Two weekends ago we drove up the Coquihalla highway, past the old toll booth (deactivated last year), and up a wide and good gravel road (Tulameen FSR). At the junction with Illal FSR I for some reason thought to try and drive the last 3km despite the cross ditches. After going about 300m and maybe 5 ditches we decided this wasn’t the best idea, but there was no room to turn around. I managed to drive in reverse a bit to a place where I could just barely turn the car around. On the way out we heard a loud psssstt sound and I thought we had a puncture, but it was just the exhaust getting blocked and releasing pressure. Anyway, 30 minutes later we were back at the turnoff, ready to go…
We hiked up the logging road to the trail head, and then along an excellent trail that led us to the Illal Meadows. This area has become more popular since its inclusion in the new 103 Hikes guidebook, but we only saw a few people. The trail peters out in the sub alpine meadows, and we continued cross country past a few small lakes, heading for Jim Kelly Peak. The rocks here seem to have broken into regular flat pieces, nice for hiking on. We ditched our backpacks and scrambled up along the northwest ridge. On the way up I found a camera. It took me a few hours to remember that I knew who the camera belonged to! Before the trip I had read some trip reports of hikes to the area, and one of them had mentioned losing a camera. We also saw a family of mountain goats, which were hopping easily along steep cliffs on Coquihalla Mtn. with not a care in the world.
We spent some time on the summit, looking through the summit register, napping and inspecting the weird ship’s mast and golf club that someone hauled up there for an unknown reason. The views were somewhat hazy, probably due to the recent fires and lack of rain. We headed back down, and camped by a beautiful little lake, right underneath Jim Kelly Peak. Later a deer came to say hello.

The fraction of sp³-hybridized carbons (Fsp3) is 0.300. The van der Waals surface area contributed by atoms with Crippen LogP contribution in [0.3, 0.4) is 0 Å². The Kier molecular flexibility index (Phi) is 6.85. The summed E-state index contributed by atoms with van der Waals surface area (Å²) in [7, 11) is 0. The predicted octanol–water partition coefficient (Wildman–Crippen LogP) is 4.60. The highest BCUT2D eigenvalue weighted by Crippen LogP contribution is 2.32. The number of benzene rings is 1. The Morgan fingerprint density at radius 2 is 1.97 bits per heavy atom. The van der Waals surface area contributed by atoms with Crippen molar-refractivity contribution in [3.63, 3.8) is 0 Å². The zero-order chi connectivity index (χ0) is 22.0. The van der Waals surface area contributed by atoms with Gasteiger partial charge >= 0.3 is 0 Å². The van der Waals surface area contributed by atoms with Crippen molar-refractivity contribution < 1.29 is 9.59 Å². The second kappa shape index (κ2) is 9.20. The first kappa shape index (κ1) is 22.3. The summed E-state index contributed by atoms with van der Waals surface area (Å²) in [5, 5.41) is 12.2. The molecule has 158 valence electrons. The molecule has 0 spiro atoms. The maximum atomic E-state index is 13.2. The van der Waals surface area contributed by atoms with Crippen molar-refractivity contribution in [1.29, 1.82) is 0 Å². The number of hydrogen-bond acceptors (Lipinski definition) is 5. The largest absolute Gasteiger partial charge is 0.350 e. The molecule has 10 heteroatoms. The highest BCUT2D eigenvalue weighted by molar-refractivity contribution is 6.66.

The next day we decided to climb Coquihalla Mtn, with its five prominent peaks. From camp, we hiked to the north on rocks until we hit the north ridge leading straight up to the summit. This looked rather steep from there, but we managed (some class 4 moves). From the top of the ridge we were surprised to spot a completely white mountain – Mt. Baker, far far away. We also got a good view of a red lake we had seen the day before. From there it was a short walk to the summit. The summit register contains some entries from the 30’s. On the way down we decided to take a different route which was supposed to be easier, but we both agreed it was longer and more tiring. On the way down we saw the same family of mountain goats we had seen the day before. We had lunch on a neat rocky slab, and then continued down. I was surprised to find excellent blueberries even high up in the sub alpine, a very welcome snack.
Back at camp, the sky had cleared and turned into a beautiful combination of blue hues and wonky clouds. We packed up our things and headed down, with many stops for blueberries and huckleberries.